Lindsey Moon

Talk Show Producer

Lindsey Moon started as a talk show producer with Iowa Public Radio in May of 2014. She comes to IPR by way of Illinois Public Media, an NPR/PBS dual licensee in Champaign-Urbana, Illinois, and Wisconsin Public Radio where she’s worked as a producer and a general assignment reporter.

Lindsey is an Iowa native and a 2012 graduate of the University of Iowa with degrees in Anthropology and Journalism. Her work has earned awards from the Wisconsin Associated Press, Public Radio News Directors Incorporated and the Northwest Broadcast News Association and has aired on NPR’s All Things Considered.

In her free time, she’s a bookworm, and enjoys running half marathons, seeing live music and scuba diving whenever there’s time and money to plan a trip. Lindsey’s favorite public radio programs are Wait, Wait… Don’t Tell Me! and Talk of Iowa

Ways to Connect

Pat Blank / Iowa Public Radio

Spring is just around the corner, and it’s time to start thinking about gardening again.

On this Horticulture Day edition of Talk of Iowa, host Charity Nebbe talks with Iowa Master Gardener coordinator Denny Shrock and Iowa State University horticulturist Richard Jauron about selecting seeds, starting seeds, and when it’s best to delay planting. They also troubleshoot problems commonly encountered when starting seeds and answer listener questions.

Lindsey Moon / Iowa Public Radio

President Donald Trump’s first few weeks in office have been a whirlwind. The same can be said for the first few weeks of the Iowa Legislature’s 2017 session.

During this special edition of River to River, recorded before a live audience at the Mill in Iowa City, host Ben Kieffer talks with columnists Todd Dorman and Lynda Waddington of the Gazette, as well as political reporter James Lynch. 

Conversation topics include Russia's interference into the U.S. Election, the likelihood of an investigation, collective bargaining rights in Iowa and many others. 

Lee Wright / Flickr

The State Historical Society of Iowa is unveiling a plan to preserve more than 12 million pages of newspapers printed around the state dating back to the 1830’s. During this hour of Talk of Iowa, host Charity Nebbe talks with state archivist Tony Jahn. 

Jahn says the pages will be archived on microfilm, and then they will be digitized with hopes that the pages will be easily "findable" for anyone wanting to do research.

Robb Nebbe

As children grow, each new stage brings new challenges. When a child stops being a child, that can also bring a new set of adventures for both parents and their kids. During this hour of Talk of Iowa, host Charity Nebbe talks about the transition from adolescence into adulthood from the perspective of both sides of the equation.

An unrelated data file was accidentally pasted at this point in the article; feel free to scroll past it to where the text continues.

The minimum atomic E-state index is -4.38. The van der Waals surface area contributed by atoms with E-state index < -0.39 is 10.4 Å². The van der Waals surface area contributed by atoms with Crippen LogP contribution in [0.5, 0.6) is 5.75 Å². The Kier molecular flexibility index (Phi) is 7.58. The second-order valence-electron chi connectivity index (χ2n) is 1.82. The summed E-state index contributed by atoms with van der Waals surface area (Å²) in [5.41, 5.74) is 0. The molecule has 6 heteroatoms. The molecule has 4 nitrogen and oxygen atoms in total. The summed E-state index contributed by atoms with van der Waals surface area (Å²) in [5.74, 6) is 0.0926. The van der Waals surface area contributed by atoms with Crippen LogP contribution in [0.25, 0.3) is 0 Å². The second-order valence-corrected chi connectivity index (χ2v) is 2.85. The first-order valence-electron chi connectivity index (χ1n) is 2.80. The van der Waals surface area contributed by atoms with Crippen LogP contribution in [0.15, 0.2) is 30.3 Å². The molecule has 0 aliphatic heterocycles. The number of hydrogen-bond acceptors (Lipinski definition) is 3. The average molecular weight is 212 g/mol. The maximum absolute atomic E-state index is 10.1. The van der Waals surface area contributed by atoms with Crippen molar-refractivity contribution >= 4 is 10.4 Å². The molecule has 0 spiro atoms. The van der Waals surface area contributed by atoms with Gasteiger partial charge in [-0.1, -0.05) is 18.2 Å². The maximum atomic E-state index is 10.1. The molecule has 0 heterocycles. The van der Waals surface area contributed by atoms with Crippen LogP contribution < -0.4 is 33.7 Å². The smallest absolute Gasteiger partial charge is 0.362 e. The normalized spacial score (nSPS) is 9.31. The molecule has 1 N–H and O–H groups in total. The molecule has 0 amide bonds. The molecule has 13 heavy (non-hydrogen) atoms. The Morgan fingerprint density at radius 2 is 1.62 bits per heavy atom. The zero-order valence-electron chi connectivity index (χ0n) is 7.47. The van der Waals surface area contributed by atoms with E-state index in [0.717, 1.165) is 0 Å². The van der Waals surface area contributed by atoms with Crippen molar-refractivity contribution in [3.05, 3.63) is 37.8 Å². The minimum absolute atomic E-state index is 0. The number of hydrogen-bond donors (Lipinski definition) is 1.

Kate Nesbit, whose mother Elaine, lives in Minnesota, says they became a lot closer as she got older. 

John Pemble / Iowa Public Radio

Traffic deaths in Iowa have been on the rise. Between 2015 and 2016, the number of fatalities increased by more than 80 deaths. Why?

During this hour of River to River, host Ben Kieffer talks about distracted driving and legislation that’s been introduced at the statehouse that would allow a police officer to pull someone over for having a phone in their hand while behind the wheel.

Photo Courtesy of Nate Sletten

Nate Sletten leads the band program at Earlham High School, and he has twice been nominated for a Grammy for Music Educator of the Year. This year, he was a semi-finalist, chosen in a group of 25 music educators from across the country. He did not win, but he’s done some amazing work building the band program in Earlham, in part by continuing to play in bands himself and letting students sit in with him. 

He says he chooses to stay in a rural district because of the relationships he has the opportunity to build there. 

Courtesy of Megan Gogerty

During this Talk of Iowa interview, host Charity Nebbe talks with Megan Gogerty about her new one woman play Lady Macbeth and Her Pal Megan.

Gogerty says that Hilary Clinton’s run for President inspired her to think about ambitious women and tropes in storytelling that allows women to be powerful. That led her to think about Lady Macbeth.

Margalea Warner has been living with schizophrenia since she was in her 20’s. When she was first starting to have symptoms, life was hard.

“I had depression as a teenager, and as a college student. I had a very serious suicide attempt my freshman year that I survived,” she explains.

“But then my senior year, I heard voices in my head telling me to jump into the Potomac River, and I obeyed them."

“My life became more and more unmanageable, and my mother took me to our family doctor who was sure I was on drugs. I wasn’t. It was my illness.”

Dean Borg

Iowa’s Fourth District Republican Congressman Steve King says he’s not overly concerned about a Mexican senator’s bill that could halt U.S. corn exports.